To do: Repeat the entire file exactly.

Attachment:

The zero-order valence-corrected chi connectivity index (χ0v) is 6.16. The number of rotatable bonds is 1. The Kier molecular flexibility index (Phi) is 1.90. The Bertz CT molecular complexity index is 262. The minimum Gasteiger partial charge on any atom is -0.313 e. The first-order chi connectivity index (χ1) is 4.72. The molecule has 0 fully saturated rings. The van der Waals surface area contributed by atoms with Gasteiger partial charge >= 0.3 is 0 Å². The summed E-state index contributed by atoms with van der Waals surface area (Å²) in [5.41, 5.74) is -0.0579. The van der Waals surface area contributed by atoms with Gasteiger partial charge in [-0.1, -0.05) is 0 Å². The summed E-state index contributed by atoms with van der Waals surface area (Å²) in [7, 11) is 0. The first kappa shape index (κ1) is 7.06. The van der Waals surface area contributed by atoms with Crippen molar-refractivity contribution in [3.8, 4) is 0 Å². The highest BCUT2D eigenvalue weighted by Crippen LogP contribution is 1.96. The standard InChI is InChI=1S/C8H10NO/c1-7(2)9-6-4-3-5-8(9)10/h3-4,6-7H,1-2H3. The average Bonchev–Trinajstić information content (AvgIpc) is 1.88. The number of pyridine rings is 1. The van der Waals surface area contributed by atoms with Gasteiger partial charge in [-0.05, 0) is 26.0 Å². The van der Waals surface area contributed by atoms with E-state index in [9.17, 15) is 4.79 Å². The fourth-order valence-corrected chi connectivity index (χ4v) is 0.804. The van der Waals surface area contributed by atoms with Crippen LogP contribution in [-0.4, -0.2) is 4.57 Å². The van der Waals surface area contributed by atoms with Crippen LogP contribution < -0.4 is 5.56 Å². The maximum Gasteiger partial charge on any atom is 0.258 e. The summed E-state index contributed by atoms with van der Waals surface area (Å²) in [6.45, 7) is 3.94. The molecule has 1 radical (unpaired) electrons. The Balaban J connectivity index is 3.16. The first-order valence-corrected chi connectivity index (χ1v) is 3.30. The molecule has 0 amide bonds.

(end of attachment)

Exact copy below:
The zero-order valence-corrected chi connectivity index (χ0v) is 6.16. The number of rotatable bonds is 1. The Kier molecular flexibility index (Phi) is 1.90. The Bertz CT molecular complexity index is 262. The minimum Gasteiger partial charge on any atom is -0.313 e. The first-order chi connectivity index (χ1) is 4.72. The molecule has 0 fully saturated rings. The van der Waals surface area contributed by atoms with Gasteiger partial charge >= 0.3 is 0 Å². The summed E-state index contributed by atoms with van der Waals surface area (Å²) in [5.41, 5.74) is -0.0579. The van der Waals surface area contributed by atoms with Gasteiger partial charge in [-0.1, -0.05) is 0 Å². The summed E-state index contributed by atoms with van der Waals surface area (Å²) in [7, 11) is 0. The first kappa shape index (κ1) is 7.06. The van der Waals surface area contributed by atoms with Crippen molar-refractivity contribution in [3.8, 4) is 0 Å². The highest BCUT2D eigenvalue weighted by Crippen LogP contribution is 1.96. The standard InChI is InChI=1S/C8H10NO/c1-7(2)9-6-4-3-5-8(9)10/h3-4,6-7H,1-2H3. The average Bonchev–Trinajstić information content (AvgIpc) is 1.88. The number of pyridine rings is 1. The van der Waals surface area contributed by atoms with Gasteiger partial charge in [-0.05, 0) is 26.0 Å². The van der Waals surface area contributed by atoms with E-state index in [9.17, 15) is 4.79 Å². The fourth-order valence-corrected chi connectivity index (χ4v) is 0.804. The van der Waals surface area contributed by atoms with Crippen LogP contribution in [-0.4, -0.2) is 4.57 Å². The van der Waals surface area contributed by atoms with Crippen LogP contribution < -0.4 is 5.56 Å². The maximum Gasteiger partial charge on any atom is 0.258 e. The summed E-state index contributed by atoms with van der Waals surface area (Å²) in [6.45, 7) is 3.94. The molecule has 1 radical (unpaired) electrons. The Balaban J connectivity index is 3.16. The first-order valence-corrected chi connectivity index (χ1v) is 3.30. The molecule has 0 amide bonds.